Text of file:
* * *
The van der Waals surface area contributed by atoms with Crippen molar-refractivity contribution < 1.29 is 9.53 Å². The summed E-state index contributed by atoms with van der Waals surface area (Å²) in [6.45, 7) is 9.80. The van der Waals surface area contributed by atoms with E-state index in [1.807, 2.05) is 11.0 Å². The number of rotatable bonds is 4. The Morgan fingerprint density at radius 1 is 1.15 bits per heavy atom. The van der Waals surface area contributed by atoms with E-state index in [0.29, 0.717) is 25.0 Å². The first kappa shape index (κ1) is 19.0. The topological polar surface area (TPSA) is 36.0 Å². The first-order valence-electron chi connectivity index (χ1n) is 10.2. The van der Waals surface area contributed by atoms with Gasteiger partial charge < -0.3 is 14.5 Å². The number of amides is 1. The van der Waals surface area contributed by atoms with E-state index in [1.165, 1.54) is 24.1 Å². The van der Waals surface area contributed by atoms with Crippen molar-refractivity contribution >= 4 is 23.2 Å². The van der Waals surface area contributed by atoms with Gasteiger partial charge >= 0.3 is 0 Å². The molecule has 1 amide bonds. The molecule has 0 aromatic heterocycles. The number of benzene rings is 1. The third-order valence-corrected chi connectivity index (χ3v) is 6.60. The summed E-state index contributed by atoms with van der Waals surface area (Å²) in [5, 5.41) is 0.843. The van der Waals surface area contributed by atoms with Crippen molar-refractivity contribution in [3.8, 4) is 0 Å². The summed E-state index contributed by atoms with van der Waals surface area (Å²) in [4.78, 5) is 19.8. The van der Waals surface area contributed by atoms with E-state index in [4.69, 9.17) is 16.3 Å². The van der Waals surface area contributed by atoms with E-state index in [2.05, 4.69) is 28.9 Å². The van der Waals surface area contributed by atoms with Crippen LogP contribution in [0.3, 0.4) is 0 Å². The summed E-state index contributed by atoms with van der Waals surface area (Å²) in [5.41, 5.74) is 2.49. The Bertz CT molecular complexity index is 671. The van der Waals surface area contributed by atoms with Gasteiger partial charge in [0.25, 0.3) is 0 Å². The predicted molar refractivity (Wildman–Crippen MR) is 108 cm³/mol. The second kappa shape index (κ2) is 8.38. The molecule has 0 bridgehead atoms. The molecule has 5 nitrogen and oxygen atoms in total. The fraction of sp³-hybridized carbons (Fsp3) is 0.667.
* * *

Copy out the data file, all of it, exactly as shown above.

The van der Waals surface area contributed by atoms with Crippen molar-refractivity contribution < 1.29 is 9.53 Å². The summed E-state index contributed by atoms with van der Waals surface area (Å²) in [6.45, 7) is 9.80. The van der Waals surface area contributed by atoms with E-state index in [1.807, 2.05) is 11.0 Å². The number of rotatable bonds is 4. The Morgan fingerprint density at radius 1 is 1.15 bits per heavy atom. The van der Waals surface area contributed by atoms with E-state index in [0.29, 0.717) is 25.0 Å². The first kappa shape index (κ1) is 19.0. The topological polar surface area (TPSA) is 36.0 Å². The first-order valence-electron chi connectivity index (χ1n) is 10.2. The van der Waals surface area contributed by atoms with Gasteiger partial charge < -0.3 is 14.5 Å². The number of amides is 1. The van der Waals surface area contributed by atoms with E-state index in [1.165, 1.54) is 24.1 Å². The van der Waals surface area contributed by atoms with Crippen molar-refractivity contribution >= 4 is 23.2 Å². The van der Waals surface area contributed by atoms with Gasteiger partial charge >= 0.3 is 0 Å². The molecule has 1 amide bonds. The molecule has 0 aromatic heterocycles. The number of benzene rings is 1. The third-order valence-corrected chi connectivity index (χ3v) is 6.60. The summed E-state index contributed by atoms with van der Waals surface area (Å²) in [5, 5.41) is 0.843. The van der Waals surface area contributed by atoms with Crippen molar-refractivity contribution in [3.8, 4) is 0 Å². The summed E-state index contributed by atoms with van der Waals surface area (Å²) in [4.78, 5) is 19.8. The van der Waals surface area contributed by atoms with E-state index in [4.69, 9.17) is 16.3 Å². The van der Waals surface area contributed by atoms with E-state index in [2.05, 4.69) is 28.9 Å². The van der Waals surface area contributed by atoms with Crippen LogP contribution in [0.3, 0.4) is 0 Å². The summed E-state index contributed by atoms with van der Waals surface area (Å²) in [5.41, 5.74) is 2.49. The Bertz CT molecular complexity index is 671. The van der Waals surface area contributed by atoms with Gasteiger partial charge in [0.25, 0.3) is 0 Å². The predicted molar refractivity (Wildman–Crippen MR) is 108 cm³/mol. The second kappa shape index (κ2) is 8.38. The molecule has 0 bridgehead atoms. The molecule has 5 nitrogen and oxygen atoms in total. The fraction of sp³-hybridized carbons (Fsp3) is 0.667.